The post Uber just lost a huge case — U.K. drivers now considered workers appeared first on Digital Trends.

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Is your Microsoft Surface’s battery still troublesome? New drivers try another fix

Today, Microsoft issued its September 2016 update to provide some additional relief to Surface Pro 4, Surface Book, and Surface 3 users. The new drivers optimize battery life, touch, pen response, and more.

The post Is your Microsoft Surface’s battery still troublesome? New drivers try another fix appeared first on Digital Trends.

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Smart billboards will identify car models and target ads to drivers

A new system being developed in Japan identifies vehicles by make and model and displays highly targeted ads. In testing, vehicle identification was accurate 94 percent of the time. Billboard companies expect to charge more for targeted ads.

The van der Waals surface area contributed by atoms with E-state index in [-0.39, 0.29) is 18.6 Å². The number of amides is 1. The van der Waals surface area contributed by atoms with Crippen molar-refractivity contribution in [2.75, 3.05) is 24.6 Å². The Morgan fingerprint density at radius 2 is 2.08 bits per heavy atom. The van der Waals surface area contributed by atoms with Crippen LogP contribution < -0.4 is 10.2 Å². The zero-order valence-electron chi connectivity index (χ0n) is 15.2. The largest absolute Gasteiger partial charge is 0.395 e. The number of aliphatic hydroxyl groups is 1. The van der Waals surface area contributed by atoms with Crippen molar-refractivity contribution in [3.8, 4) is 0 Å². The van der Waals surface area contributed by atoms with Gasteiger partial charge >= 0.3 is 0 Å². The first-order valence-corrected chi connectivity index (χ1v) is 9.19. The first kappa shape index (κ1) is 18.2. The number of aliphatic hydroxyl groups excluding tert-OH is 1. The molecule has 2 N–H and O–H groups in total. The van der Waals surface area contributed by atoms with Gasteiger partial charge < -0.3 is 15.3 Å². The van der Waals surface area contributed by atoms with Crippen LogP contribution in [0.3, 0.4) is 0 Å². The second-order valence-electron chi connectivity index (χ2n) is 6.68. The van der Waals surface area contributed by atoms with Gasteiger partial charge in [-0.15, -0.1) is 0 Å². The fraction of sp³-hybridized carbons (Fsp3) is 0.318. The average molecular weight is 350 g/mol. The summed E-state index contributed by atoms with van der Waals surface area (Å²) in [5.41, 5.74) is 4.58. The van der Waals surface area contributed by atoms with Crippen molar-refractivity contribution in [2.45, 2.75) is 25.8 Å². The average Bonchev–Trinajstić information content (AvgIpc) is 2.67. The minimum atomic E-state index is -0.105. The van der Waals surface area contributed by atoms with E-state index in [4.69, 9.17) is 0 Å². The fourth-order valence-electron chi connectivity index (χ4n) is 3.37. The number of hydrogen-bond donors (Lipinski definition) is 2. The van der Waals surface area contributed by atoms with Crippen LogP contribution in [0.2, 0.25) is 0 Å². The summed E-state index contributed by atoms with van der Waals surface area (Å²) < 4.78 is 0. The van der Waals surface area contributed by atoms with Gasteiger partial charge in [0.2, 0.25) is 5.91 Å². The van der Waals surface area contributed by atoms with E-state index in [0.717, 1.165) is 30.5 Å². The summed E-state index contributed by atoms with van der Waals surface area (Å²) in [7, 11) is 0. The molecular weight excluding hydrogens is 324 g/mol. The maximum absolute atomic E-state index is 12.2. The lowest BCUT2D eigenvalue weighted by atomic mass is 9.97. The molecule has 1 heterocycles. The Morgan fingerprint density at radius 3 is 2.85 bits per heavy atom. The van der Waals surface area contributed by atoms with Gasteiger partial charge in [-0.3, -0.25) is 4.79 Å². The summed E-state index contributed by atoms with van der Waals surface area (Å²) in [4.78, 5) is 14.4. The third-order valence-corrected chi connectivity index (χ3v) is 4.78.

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Cool Tech–Digital Trends

Waze will put drivers at ease by letting them avoid difficult intersections

Waze unveiled its “difficult intersections” feature, which will let drivers avoid annoying, and potentially dangerous, intersections. The new feature will roll out as an update sometime soon for drivers in Los Angeles.

The post Waze will put drivers at ease by letting them avoid difficult intersections appeared first on Digital Trends.

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New York City drivers will now be able to pay for parking meters via phone

One of the last remaining vestiges of pre-mobile payment times is finally joining the 21st century — the much dreaded parking meter, a ubiquitous sight along New York City streets, is finally letting you pay via your smartphone.

The post New York City drivers will now be able to pay for parking meters via phone appeared first on Digital Trends.